An ordinance proposed by Supervisor Cindy Chavez that would toughen up Santa Clara County's lobbyist regulations won unanimous approval on Tuesday from the rest of the Board of Supervisors, who directed staff to bring back a draft law next year.
Chavez brought up the idea for an online lobbyist registration system in August, at her first supervisors meeting since being elected in July to replace disgraced former Supervisor George Shirakawa Jr.
While the county has an existing lobbying ordinance, it is not as stringent as many of the other versions in at least 26 cities and counties throughout the state, and California itself.
Santa Clara County currently requires lobbyists to identify themselves when speaking to the board or staff in regards to county matters, and applicants for permits, contracts or other county business must disclose "names of individuals or firms paid $100 or more to present the petition."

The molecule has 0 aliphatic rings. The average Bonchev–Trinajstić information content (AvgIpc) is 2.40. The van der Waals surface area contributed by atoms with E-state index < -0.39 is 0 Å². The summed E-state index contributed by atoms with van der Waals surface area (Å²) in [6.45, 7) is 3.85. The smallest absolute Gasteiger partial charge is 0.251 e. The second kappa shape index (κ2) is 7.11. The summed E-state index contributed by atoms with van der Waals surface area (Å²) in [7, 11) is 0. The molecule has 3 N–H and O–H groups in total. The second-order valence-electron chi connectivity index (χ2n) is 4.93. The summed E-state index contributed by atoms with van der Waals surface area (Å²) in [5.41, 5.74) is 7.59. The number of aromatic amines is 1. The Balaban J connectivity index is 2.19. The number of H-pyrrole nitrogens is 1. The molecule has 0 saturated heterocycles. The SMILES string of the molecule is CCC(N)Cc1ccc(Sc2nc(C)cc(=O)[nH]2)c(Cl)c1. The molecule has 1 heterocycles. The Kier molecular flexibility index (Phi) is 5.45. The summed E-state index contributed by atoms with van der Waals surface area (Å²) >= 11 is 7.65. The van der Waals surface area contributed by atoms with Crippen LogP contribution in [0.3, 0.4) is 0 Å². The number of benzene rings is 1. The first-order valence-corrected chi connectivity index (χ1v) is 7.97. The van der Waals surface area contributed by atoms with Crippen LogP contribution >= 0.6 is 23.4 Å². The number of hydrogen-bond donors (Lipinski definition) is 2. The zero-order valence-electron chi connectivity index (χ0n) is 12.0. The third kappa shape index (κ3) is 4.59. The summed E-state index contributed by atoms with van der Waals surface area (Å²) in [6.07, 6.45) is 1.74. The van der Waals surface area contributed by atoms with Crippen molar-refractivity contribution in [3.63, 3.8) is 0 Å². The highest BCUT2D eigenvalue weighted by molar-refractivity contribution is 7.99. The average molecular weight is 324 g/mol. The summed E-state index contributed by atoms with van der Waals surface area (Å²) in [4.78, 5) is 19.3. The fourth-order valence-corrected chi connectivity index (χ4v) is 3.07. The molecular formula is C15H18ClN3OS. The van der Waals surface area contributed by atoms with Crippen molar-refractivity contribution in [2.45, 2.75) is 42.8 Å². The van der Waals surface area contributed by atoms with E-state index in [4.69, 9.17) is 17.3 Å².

Cities with lobbying ordinances include San Jose, San Francisco, Oakland, Richmond, Milpitas and Los Angeles.
The laws vary between municipalities, with differing definitions of what constitutes a lobbyist, a public official, and lobbying activity.
According to a staff report, models used by San Jose, San Francisco, Santa Rosa and the state will be considered in drafting a new ordinance. The models vary, with California's being the most complex and Santa Rosa the most streamlined, the others falling in between.
Contact Eric Kurhi at 408-920-5852. Follow him at Twitter.com/erickurhi.